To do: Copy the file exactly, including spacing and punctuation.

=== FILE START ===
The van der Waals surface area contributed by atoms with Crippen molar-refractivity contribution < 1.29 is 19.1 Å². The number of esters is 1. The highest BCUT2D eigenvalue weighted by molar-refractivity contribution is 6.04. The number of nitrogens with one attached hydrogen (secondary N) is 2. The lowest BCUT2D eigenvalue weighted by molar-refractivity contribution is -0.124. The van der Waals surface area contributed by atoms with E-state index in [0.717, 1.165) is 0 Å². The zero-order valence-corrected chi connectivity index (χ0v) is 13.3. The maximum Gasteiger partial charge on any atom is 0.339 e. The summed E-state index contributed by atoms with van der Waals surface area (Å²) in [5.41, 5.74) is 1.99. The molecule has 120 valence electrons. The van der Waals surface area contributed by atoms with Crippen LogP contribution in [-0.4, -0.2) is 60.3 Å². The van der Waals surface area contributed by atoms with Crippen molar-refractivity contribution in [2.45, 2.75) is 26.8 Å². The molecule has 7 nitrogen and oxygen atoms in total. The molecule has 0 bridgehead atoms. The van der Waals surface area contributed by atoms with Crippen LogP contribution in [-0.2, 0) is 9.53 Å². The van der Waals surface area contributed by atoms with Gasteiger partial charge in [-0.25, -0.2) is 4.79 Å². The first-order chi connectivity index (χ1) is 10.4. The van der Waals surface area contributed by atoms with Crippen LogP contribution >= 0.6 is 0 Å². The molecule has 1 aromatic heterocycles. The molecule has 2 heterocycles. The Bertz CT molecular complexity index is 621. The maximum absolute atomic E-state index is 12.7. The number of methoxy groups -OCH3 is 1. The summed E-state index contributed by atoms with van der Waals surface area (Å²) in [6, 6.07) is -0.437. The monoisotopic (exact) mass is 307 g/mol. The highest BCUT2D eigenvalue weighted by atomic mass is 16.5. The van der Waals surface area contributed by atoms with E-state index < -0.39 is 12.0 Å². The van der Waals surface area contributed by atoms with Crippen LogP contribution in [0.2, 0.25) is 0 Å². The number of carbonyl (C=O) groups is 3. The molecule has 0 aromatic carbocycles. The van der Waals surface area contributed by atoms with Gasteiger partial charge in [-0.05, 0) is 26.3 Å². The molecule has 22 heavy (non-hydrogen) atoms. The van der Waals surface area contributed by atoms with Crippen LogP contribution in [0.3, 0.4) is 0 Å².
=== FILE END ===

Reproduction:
The van der Waals surface area contributed by atoms with Crippen molar-refractivity contribution < 1.29 is 19.1 Å². The number of esters is 1. The highest BCUT2D eigenvalue weighted by molar-refractivity contribution is 6.04. The number of nitrogens with one attached hydrogen (secondary N) is 2. The lowest BCUT2D eigenvalue weighted by molar-refractivity contribution is -0.124. The van der Waals surface area contributed by atoms with E-state index in [0.717, 1.165) is 0 Å². The zero-order valence-corrected chi connectivity index (χ0v) is 13.3. The maximum Gasteiger partial charge on any atom is 0.339 e. The summed E-state index contributed by atoms with van der Waals surface area (Å²) in [5.41, 5.74) is 1.99. The molecule has 120 valence electrons. The van der Waals surface area contributed by atoms with Crippen LogP contribution in [-0.4, -0.2) is 60.3 Å². The van der Waals surface area contributed by atoms with Crippen molar-refractivity contribution in [2.45, 2.75) is 26.8 Å². The molecule has 7 nitrogen and oxygen atoms in total. The molecule has 0 bridgehead atoms. The van der Waals surface area contributed by atoms with Crippen LogP contribution in [-0.2, 0) is 9.53 Å². The van der Waals surface area contributed by atoms with Gasteiger partial charge in [-0.25, -0.2) is 4.79 Å². The first-order chi connectivity index (χ1) is 10.4. The van der Waals surface area contributed by atoms with Crippen LogP contribution >= 0.6 is 0 Å². The molecule has 1 aromatic heterocycles. The molecule has 2 heterocycles. The Bertz CT molecular complexity index is 621. The maximum absolute atomic E-state index is 12.7. The number of methoxy groups -OCH3 is 1. The summed E-state index contributed by atoms with van der Waals surface area (Å²) in [6, 6.07) is -0.437. The monoisotopic (exact) mass is 307 g/mol. The highest BCUT2D eigenvalue weighted by atomic mass is 16.5. The van der Waals surface area contributed by atoms with E-state index < -0.39 is 12.0 Å². The van der Waals surface area contributed by atoms with Crippen LogP contribution in [0.2, 0.25) is 0 Å². The number of carbonyl (C=O) groups is 3. The molecule has 0 aromatic carbocycles. The van der Waals surface area contributed by atoms with Gasteiger partial charge in [-0.05, 0) is 26.3 Å². The molecule has 22 heavy (non-hydrogen) atoms. The van der Waals surface area contributed by atoms with Crippen LogP contribution in [0.3, 0.4) is 0 Å².